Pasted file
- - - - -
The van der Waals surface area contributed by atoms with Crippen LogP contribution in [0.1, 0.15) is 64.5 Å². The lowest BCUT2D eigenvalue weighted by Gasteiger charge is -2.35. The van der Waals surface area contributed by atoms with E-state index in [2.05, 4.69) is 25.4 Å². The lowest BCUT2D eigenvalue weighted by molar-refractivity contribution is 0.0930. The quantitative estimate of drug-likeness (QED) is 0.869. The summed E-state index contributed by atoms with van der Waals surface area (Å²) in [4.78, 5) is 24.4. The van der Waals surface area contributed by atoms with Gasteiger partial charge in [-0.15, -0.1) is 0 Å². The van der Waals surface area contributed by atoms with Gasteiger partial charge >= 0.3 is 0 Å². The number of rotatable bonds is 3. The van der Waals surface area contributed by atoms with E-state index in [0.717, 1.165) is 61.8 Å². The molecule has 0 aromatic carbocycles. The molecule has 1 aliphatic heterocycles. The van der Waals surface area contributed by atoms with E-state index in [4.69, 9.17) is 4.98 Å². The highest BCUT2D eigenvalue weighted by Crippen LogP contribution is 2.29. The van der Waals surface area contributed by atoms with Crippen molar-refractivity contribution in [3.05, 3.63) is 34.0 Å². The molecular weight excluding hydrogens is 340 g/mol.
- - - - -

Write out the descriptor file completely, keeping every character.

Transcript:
The van der Waals surface area contributed by atoms with Crippen LogP contribution in [0.1, 0.15) is 64.5 Å². The lowest BCUT2D eigenvalue weighted by Gasteiger charge is -2.35. The van der Waals surface area contributed by atoms with E-state index in [2.05, 4.69) is 25.4 Å². The lowest BCUT2D eigenvalue weighted by molar-refractivity contribution is 0.0930. The quantitative estimate of drug-likeness (QED) is 0.869. The summed E-state index contributed by atoms with van der Waals surface area (Å²) in [4.78, 5) is 24.4. The van der Waals surface area contributed by atoms with Gasteiger partial charge in [-0.15, -0.1) is 0 Å². The van der Waals surface area contributed by atoms with Gasteiger partial charge >= 0.3 is 0 Å². The number of rotatable bonds is 3. The van der Waals surface area contributed by atoms with E-state index in [0.717, 1.165) is 61.8 Å². The molecule has 0 aromatic carbocycles. The molecule has 1 aliphatic heterocycles. The van der Waals surface area contributed by atoms with E-state index in [4.69, 9.17) is 4.98 Å². The highest BCUT2D eigenvalue weighted by Crippen LogP contribution is 2.29. The van der Waals surface area contributed by atoms with Crippen molar-refractivity contribution in [3.05, 3.63) is 34.0 Å². The molecular weight excluding hydrogens is 340 g/mol.